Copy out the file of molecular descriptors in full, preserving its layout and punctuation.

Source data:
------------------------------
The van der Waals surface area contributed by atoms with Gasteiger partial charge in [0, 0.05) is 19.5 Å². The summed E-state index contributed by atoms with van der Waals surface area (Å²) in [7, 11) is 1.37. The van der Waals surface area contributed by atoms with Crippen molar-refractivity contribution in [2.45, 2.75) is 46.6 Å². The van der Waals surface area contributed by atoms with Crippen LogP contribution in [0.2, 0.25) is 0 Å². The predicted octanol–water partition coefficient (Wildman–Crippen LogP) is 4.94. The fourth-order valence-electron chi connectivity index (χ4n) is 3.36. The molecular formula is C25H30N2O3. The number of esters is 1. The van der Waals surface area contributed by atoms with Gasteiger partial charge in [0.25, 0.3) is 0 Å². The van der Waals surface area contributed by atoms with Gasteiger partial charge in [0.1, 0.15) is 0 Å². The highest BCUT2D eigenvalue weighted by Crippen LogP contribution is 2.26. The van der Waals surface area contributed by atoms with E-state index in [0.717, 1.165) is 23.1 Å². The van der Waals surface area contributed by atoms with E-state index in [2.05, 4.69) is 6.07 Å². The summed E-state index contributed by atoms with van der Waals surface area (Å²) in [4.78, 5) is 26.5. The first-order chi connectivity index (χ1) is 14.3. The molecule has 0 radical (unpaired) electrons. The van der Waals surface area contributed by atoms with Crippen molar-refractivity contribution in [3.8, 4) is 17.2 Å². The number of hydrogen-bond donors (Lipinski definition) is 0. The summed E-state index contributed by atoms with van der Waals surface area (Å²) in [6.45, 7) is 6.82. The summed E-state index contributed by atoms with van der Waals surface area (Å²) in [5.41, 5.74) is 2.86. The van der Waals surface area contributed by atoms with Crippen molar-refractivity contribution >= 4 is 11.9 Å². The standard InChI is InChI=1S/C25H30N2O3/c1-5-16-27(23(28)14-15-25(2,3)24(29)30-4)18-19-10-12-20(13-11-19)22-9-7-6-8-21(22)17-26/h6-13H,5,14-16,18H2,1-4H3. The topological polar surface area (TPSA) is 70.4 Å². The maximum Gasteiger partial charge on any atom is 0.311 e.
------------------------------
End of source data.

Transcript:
The van der Waals surface area contributed by atoms with Gasteiger partial charge in [0, 0.05) is 19.5 Å². The summed E-state index contributed by atoms with van der Waals surface area (Å²) in [7, 11) is 1.37. The van der Waals surface area contributed by atoms with Crippen molar-refractivity contribution in [2.45, 2.75) is 46.6 Å². The van der Waals surface area contributed by atoms with Crippen LogP contribution in [0.2, 0.25) is 0 Å². The predicted octanol–water partition coefficient (Wildman–Crippen LogP) is 4.94. The fourth-order valence-electron chi connectivity index (χ4n) is 3.36. The molecular formula is C25H30N2O3. The number of esters is 1. The van der Waals surface area contributed by atoms with Gasteiger partial charge in [0.25, 0.3) is 0 Å². The van der Waals surface area contributed by atoms with Gasteiger partial charge in [0.1, 0.15) is 0 Å². The highest BCUT2D eigenvalue weighted by Crippen LogP contribution is 2.26. The van der Waals surface area contributed by atoms with E-state index in [0.717, 1.165) is 23.1 Å². The van der Waals surface area contributed by atoms with E-state index in [2.05, 4.69) is 6.07 Å². The summed E-state index contributed by atoms with van der Waals surface area (Å²) in [4.78, 5) is 26.5. The first-order chi connectivity index (χ1) is 14.3. The molecule has 0 radical (unpaired) electrons. The van der Waals surface area contributed by atoms with Crippen molar-refractivity contribution in [3.8, 4) is 17.2 Å². The number of hydrogen-bond donors (Lipinski definition) is 0. The summed E-state index contributed by atoms with van der Waals surface area (Å²) in [6.45, 7) is 6.82. The summed E-state index contributed by atoms with van der Waals surface area (Å²) in [5.41, 5.74) is 2.86. The van der Waals surface area contributed by atoms with Crippen molar-refractivity contribution >= 4 is 11.9 Å². The standard InChI is InChI=1S/C25H30N2O3/c1-5-16-27(23(28)14-15-25(2,3)24(29)30-4)18-19-10-12-20(13-11-19)22-9-7-6-8-21(22)17-26/h6-13H,5,14-16,18H2,1-4H3. The topological polar surface area (TPSA) is 70.4 Å². The maximum Gasteiger partial charge on any atom is 0.311 e.